Well, I'll tell you, the writing and the podcasting really are part of my hobbies. Those are really my first loves. I do love, I, I write mystery novels and I love reading mystery novels. I am an avid mystery buff. Mm-hmm. I am a YouTube junkie. And I'd say the only other thing, I love to take a walk in the desert. It's very peaceful. Excellent. Well

Steve:

unplug yourself away.

Brad:

Tell us about your podcast. My podcast is called Queer. We Are, and it's, we try to keep a positive tone on the L G B T Q community. I have entertainers, athletes, activists, authors, et cetera, et cetera, et cetera, and everyday people, and we talk about success and it's not, you know, get rich success. Any kind of doing mantras, it's each person defines success for themselves. Talks about how they achieved it and what obstacles they overcame to get it. So.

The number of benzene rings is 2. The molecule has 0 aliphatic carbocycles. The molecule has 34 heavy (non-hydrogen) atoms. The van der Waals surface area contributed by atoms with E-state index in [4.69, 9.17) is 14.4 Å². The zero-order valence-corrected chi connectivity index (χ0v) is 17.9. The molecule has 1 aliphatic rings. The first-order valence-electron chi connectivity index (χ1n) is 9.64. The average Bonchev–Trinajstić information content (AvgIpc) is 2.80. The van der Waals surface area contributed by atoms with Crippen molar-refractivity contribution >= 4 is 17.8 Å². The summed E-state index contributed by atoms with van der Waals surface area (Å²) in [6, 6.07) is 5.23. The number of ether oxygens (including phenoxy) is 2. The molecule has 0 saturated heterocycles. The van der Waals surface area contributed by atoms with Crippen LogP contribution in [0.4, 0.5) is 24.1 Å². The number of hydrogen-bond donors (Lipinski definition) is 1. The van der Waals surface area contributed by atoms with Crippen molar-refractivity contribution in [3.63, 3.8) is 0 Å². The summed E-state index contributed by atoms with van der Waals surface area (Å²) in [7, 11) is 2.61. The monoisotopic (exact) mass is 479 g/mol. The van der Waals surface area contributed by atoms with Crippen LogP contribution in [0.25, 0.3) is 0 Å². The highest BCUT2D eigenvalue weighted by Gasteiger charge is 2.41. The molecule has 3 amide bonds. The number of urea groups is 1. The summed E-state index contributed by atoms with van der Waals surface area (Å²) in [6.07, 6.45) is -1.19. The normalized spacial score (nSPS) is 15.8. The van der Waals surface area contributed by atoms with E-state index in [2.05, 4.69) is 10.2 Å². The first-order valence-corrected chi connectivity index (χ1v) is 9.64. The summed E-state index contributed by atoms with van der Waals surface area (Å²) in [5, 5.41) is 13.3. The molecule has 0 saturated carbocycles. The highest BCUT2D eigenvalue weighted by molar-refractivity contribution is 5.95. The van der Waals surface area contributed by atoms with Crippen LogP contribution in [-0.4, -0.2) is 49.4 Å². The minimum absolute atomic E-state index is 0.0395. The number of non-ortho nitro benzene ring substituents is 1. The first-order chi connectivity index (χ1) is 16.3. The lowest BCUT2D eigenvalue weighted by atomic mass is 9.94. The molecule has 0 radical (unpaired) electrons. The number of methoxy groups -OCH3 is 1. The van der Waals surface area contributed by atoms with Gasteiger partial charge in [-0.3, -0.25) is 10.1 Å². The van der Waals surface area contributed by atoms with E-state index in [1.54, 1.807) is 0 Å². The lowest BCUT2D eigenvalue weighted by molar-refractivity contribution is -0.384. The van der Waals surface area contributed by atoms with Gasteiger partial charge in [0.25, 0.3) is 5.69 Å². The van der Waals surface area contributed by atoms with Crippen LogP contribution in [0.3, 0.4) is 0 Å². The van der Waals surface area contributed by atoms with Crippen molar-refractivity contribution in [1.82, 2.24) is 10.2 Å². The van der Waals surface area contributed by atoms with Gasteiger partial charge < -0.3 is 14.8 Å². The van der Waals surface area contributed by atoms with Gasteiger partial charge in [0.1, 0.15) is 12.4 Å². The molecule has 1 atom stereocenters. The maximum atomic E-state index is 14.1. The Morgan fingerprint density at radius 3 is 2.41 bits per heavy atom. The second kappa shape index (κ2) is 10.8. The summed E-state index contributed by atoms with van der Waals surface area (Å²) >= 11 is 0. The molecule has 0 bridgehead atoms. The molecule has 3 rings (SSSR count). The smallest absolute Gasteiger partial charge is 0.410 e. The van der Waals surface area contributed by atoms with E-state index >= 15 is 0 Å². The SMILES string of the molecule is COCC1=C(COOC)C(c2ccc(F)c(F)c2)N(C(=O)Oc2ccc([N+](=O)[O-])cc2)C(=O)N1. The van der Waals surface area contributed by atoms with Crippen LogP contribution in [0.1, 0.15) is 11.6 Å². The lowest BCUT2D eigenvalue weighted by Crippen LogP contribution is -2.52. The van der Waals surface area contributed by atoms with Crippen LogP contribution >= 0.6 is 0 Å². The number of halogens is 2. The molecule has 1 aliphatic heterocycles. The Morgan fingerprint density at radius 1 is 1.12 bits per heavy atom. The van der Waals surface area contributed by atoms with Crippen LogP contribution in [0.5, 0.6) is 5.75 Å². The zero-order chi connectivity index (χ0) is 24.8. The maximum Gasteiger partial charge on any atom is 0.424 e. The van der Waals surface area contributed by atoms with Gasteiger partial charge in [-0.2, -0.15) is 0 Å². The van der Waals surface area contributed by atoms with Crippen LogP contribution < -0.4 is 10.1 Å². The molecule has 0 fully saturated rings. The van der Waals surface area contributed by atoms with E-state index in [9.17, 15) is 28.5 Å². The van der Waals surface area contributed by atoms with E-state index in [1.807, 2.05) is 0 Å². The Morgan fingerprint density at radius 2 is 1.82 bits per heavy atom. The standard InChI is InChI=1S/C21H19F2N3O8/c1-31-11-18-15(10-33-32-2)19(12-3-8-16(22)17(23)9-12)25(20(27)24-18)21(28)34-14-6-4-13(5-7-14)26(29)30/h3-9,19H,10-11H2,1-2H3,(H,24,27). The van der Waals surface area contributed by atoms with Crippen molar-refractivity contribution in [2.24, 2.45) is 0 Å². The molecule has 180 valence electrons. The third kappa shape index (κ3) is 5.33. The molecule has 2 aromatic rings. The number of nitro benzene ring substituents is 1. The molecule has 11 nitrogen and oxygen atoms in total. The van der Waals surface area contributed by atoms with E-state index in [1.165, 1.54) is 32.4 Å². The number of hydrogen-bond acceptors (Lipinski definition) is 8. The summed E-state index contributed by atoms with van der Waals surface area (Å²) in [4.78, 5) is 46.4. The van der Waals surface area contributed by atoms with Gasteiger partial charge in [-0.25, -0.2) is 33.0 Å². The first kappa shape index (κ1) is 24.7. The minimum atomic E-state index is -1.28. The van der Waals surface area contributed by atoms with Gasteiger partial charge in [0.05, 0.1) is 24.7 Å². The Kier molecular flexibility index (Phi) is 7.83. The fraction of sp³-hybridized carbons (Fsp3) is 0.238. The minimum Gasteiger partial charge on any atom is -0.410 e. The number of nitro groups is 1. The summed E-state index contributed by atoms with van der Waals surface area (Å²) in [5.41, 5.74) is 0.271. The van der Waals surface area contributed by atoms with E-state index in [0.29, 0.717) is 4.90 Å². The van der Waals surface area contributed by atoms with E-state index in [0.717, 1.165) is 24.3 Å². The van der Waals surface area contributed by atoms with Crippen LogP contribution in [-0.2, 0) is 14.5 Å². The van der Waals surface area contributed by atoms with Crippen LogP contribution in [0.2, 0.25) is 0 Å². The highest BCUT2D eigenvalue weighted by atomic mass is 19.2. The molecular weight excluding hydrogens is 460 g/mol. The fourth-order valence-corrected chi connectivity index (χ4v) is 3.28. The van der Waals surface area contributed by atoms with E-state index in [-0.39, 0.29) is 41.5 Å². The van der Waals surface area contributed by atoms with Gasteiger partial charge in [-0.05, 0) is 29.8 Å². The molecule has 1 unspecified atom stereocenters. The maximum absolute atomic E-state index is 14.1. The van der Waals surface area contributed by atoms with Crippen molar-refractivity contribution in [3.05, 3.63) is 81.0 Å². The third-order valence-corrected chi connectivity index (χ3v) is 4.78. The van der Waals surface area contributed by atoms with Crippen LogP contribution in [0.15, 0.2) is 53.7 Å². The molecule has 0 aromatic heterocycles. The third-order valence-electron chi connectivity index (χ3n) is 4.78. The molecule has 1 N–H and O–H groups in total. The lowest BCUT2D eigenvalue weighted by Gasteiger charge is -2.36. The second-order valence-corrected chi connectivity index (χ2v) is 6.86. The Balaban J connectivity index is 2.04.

Steve:

Excellent. Yeah. And why don't we jump right in then and tell us a little bit about what your journey with addiction was like.

Brad: